One of the most popular excursions in Durmitor National Park is the jeep safari called “Ring around Durmitor”. From late May, when the snow on Štuoc is finally cleared away, adventurous tourists start to explore the spectacular natural beauties of Durmitor. As a rule, they make a stop at the Tara Canyon panorama point and enjoy the breathtaking view, they pass by the junction where a narrow asphalt road turns off to the village of Mala Crna Gora (photo 1), and then continue to the Sušica Canyon and the village of Nedajno. A great tour indeed!
This month, we have accompanied two Dutch groups on such a jeep safari, without entering Mala Crna Gora. So last weekend we decided to also explore this authentic “Little Montenegro”, whose natural position between Sušica Canyon, Tara Canyon and the high mountain pass of Štuoc is the reason that it is almost inaccessible during the winter. We did not expect to see anything special, but the fact that this village is so isolated and totally cut off during six long winter months made us quite curious.
Mala Crna Gora is situated around 25 km from Žabljak at an altitude of 1,800 meters. The inhabitants practice sheep and cow farming, as the mountain plateau mainly consists of pastures surrounded by beech and pine forests. Piles of stones collected from the grassland are scattered everywhere and are characteristic for this impressive landscape.
Out of around 100 inhabitants, only 30 stay in the village during the winter and this number is decreasing each year. Their life is hard in those lonely months. Sometimes they can only dig a small path through the snow connecting their house with the stable, where they keep their cows and sheep. It may happen that even visiting a neighbor becomes impossible, as does seeing a doctor. Each year, TV teams visit the village after the winter isolation and each year they ask the same questions: “How did you spend the winter? Was it hard? Are you happy you can see your grandchildren again?”
The summer is short in this area, but wildflowers are abundant. We followed the narrow winding road through the village, edged by beautiful wild roses, while the pastures were covered with yellow wildflowers (photo 2). But what impressed me most was the authentic atmosphere. I could not see a single house that spoiled the quiet rural atmosphere by brightly colored walls or shiny corrugated sheet roofs. Many houses and cottages were made of wood in old Durmitor style.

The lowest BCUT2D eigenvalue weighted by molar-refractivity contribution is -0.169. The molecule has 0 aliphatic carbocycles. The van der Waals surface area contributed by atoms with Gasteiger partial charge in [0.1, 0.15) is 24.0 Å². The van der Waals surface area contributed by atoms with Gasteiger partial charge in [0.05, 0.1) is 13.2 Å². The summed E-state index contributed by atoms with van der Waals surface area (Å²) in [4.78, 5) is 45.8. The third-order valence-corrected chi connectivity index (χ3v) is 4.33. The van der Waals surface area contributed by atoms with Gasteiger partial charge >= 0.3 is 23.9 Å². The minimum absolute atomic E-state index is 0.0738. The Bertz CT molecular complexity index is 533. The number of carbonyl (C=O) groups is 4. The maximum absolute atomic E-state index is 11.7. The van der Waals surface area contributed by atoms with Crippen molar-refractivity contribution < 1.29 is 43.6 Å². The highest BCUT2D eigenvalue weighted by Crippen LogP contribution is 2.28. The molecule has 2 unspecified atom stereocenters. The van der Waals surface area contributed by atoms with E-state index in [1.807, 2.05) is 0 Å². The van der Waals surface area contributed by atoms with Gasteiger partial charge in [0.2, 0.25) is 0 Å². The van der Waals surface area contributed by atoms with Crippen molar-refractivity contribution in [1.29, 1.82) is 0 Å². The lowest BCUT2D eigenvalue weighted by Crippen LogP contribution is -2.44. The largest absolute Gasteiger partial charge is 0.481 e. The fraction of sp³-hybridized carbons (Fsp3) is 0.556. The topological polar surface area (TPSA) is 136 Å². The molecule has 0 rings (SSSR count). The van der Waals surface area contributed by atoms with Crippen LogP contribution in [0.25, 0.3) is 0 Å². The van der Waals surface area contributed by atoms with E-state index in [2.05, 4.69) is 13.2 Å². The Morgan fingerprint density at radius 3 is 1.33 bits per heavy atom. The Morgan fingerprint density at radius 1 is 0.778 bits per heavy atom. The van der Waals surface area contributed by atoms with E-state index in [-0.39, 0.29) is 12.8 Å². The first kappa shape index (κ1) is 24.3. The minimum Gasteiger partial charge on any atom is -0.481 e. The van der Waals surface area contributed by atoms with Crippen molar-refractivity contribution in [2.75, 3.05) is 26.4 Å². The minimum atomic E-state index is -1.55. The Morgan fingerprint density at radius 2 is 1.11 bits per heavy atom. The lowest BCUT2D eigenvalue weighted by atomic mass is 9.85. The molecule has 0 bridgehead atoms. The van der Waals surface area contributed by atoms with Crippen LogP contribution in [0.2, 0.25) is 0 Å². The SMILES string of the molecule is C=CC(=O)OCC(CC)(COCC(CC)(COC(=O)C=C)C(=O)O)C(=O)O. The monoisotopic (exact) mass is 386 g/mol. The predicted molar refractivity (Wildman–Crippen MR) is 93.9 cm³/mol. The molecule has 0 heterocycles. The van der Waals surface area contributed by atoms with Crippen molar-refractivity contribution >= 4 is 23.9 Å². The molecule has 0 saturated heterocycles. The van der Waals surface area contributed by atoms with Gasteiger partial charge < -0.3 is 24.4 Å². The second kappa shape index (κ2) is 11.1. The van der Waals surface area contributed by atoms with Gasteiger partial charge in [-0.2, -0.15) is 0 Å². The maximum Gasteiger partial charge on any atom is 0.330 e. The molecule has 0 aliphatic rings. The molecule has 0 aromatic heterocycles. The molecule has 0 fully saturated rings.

We made a stop and got out of the car. The silence was complete. A dry breeze made the air cool and transparent and the clouds playing above the canyon were a pleasure for the eye. Small wooden shepherd’s cottages, built who knows when, were scattered throughout the landscape. A young woman was collecting hay, putting it on traditional haystacks (photo 3 and 4). Everything was neat and tidy, there was no garbage around, the wooden fences were well-maintained.
I asked myself why the first inhabitants of this village settled down here three centuries ago. Why did they decide to start a new life on this cold, high and isolated plateau without any water springs? It is a fact that village was so remote that Ottoman forces allegedly never managed to enter it, so that could be a reason. But even fifty years ago, Mala Crna Gora had still 400 inhabitants, sixty oxes and 3,000 sheep. Now there are hardly 300 sheep left. People are leaving the village in search of a new and better life.
Finally we reached the end of the road, just above the Sušica Canyon, in front of the Memorial House of Radoje Dakić. This national hero-partisan from World War II was born here in 1911 and died in Russia when he was only 35 years old. Many personal items and also the urn with his ashes are kept in this house.
It was time to get back to the modern world, leaving Mala Crna Gora as one of the few really authentic villages in Montenegro. It is important to understand that this authenticity has a special charm for many Western tourists who are always willing to explore the untouched and unexposed and to avoid areas and activities in presence of other foreigners, surrounded by typical flora and fauna (photo 5 and 6).
Many travelers are desperately searching for authentic local experiences. The regular tourist destinations have become boring for them, they have already visited many churches and museums, popular beach resorts and perfectly renovated “old towns”. They want to live the local life, to get familiar with local culture and traditions, and to discover the pristine beauty of nature. For them, holidays have become more than just periods of rest and relaxation – they are now opportunities for learning and self-development as well.
Maybe the promotion of “authentic tourism” could be a new chance for this beautiful village? Even if the summer is short, it might be an interesting source of additional income for the decreasing population. Of course, it would be a big mistake to build a hotel or fancy restaurant here. But I believe that there are people who would love to spend a few summer weeks in this typical Durmitor village, helping the farmers with their daily activities or hiking/biking in these spectacular surroundings… (photo 7).
As far as we are concerned, we will certainly spend a weekend over there with our camper!